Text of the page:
Here’s a typical story for you: Feeling slammed? Let me guess. You’re under intense pressure to meet your monthly numbers. It’s impossible to keep up with all the reports. You’ve got an open territory, your new hire is struggling and all this new technology is overwhelming.
Your customers are changing too. Getting on their calendar is increasingly difficult. They sometimes disappear into black holes for months on end. They’ve upped their expectations, yet seem fixated on the bottom line.
Plus your salespeople keep complaining that it’s virtually impossible to stay on top of it all – and you feel exactly the same way. Trapped in a never-ending cycle of increasing demands and constant change, you wonder if your team even has the capacity to be successful. Or if you do.
I read that story in a white paper entitled “5 Strategies For Leading A Quota-Busting Sales Team” by Jill Konrath. It’s not directly about the mortgage industry, but it sounded spot on to me. Technology vendors are looking to get the attention of lenders that are preoccupied with compliance and other matters. And lenders want to get in front of new borrowers that may not feel all warm and fuzzy about homeownership right now.
So, how do lenders and vendors alike succeed? Here are 5 tips from that white paper that I mentioned:
Turn Problems Into Challenges
Leading a sales team is tough. When the 15th of the month comes around and forecasted orders aren’t rolling in, you have a problem. When new competitors emerge – and you don’t know how to fight them – you have a problem. When your company has a bad 3rd quarter, that’s a problem too.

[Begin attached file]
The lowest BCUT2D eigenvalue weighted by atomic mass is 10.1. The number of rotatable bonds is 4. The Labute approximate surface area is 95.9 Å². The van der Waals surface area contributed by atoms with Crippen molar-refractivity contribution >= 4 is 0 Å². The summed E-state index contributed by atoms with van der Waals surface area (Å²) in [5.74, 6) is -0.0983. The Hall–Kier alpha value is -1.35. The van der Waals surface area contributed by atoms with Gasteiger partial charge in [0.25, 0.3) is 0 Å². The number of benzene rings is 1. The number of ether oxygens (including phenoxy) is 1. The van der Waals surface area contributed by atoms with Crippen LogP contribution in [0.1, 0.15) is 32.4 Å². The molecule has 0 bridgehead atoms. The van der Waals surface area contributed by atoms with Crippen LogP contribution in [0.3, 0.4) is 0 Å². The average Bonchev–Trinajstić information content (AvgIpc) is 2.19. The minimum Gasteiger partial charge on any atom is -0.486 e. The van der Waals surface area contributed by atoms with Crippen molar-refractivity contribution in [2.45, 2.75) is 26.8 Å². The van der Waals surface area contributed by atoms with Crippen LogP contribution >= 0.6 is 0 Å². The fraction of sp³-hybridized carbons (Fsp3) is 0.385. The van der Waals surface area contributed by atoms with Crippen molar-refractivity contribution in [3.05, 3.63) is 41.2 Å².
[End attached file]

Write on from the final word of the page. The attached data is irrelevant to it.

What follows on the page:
Your reps face their own personal sales problems as well. Unresponsive prospects, lost orders, service issues, to name a few. And it scares them – just like it scares you.
Unfortunately, whenever the brain sees something as a “problem,” it releases cortisol (a stress hormone) to help you deal with it. While cortisol may help you flee a wooly mammoth, it’s terrible for solving sales issues. Cortisol degrades your memory, shrinks your ability to come up with creative options and makes success feel like it’s out of your control. Not good!
Agile sellers tackle problems differently. They transform them into challenges – something your brain loves. This strategy works especially well if you pose the challenge in the form of questions. For example, you might say, “Closing more deals by the end of the month is going to be a real challenge. We’ve got some bright people on this team. Everyone of us has tackled other issues successfully in the past.”
Also, don’t just ask one question. To stimulate your team’s thinking, look at the challenge from a variety of perspectives.
Turn Failures into VLEs
When you and your sales team are learning new things, failure is virtually guaranteed. It’s a natural part of the learning process. But so many of your salespeople will do whatever they can to avoid it. New sales reps want you to feel like you’ve made a good decision by hiring them, so their standards are perfection – which is clearly unachievable. Some may be afraid to pick up the phone or make calls. They’re also afraid of failing in their new position – which would embarrass them.
Sometimes, your more experienced pros are the worst at dealing with failure. They don’t like the anxiety they experience. They dislike feeling like a rookie again. After one or two unsuccessful attempts at trying something new, they’ll often say: “It’s a dumb idea” or “It’ll never work for our customers.”
To lead a quota-busting sales team, it’s imperative to get your people to think like an agile seller. You want them to stretch and try new things – even if they don’t do well at first. To make that happen, you need to eliminate failure from your vocabulary.